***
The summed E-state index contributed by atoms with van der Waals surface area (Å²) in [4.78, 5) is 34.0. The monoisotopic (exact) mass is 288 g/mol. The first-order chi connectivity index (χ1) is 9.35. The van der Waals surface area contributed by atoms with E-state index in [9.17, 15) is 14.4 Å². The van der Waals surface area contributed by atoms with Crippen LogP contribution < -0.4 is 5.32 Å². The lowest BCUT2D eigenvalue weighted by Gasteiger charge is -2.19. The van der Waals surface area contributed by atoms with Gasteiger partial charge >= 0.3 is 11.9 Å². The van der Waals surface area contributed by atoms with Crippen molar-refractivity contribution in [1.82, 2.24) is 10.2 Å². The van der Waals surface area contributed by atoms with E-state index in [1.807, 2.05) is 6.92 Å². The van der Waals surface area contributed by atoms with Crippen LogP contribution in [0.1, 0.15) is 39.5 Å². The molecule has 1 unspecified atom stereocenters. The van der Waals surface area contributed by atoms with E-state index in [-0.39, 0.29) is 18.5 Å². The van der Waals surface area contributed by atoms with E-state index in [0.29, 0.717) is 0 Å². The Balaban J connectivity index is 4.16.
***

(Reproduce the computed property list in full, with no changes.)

The summed E-state index contributed by atoms with van der Waals surface area (Å²) in [4.78, 5) is 34.0. The monoisotopic (exact) mass is 288 g/mol. The first-order chi connectivity index (χ1) is 9.35. The van der Waals surface area contributed by atoms with E-state index in [9.17, 15) is 14.4 Å². The van der Waals surface area contributed by atoms with Crippen LogP contribution < -0.4 is 5.32 Å². The lowest BCUT2D eigenvalue weighted by Gasteiger charge is -2.19. The van der Waals surface area contributed by atoms with Gasteiger partial charge >= 0.3 is 11.9 Å². The van der Waals surface area contributed by atoms with Crippen molar-refractivity contribution in [1.82, 2.24) is 10.2 Å². The van der Waals surface area contributed by atoms with E-state index in [1.807, 2.05) is 6.92 Å². The van der Waals surface area contributed by atoms with Crippen LogP contribution in [0.1, 0.15) is 39.5 Å². The molecule has 1 unspecified atom stereocenters. The van der Waals surface area contributed by atoms with E-state index in [-0.39, 0.29) is 18.5 Å². The van der Waals surface area contributed by atoms with E-state index in [0.29, 0.717) is 0 Å². The Balaban J connectivity index is 4.16.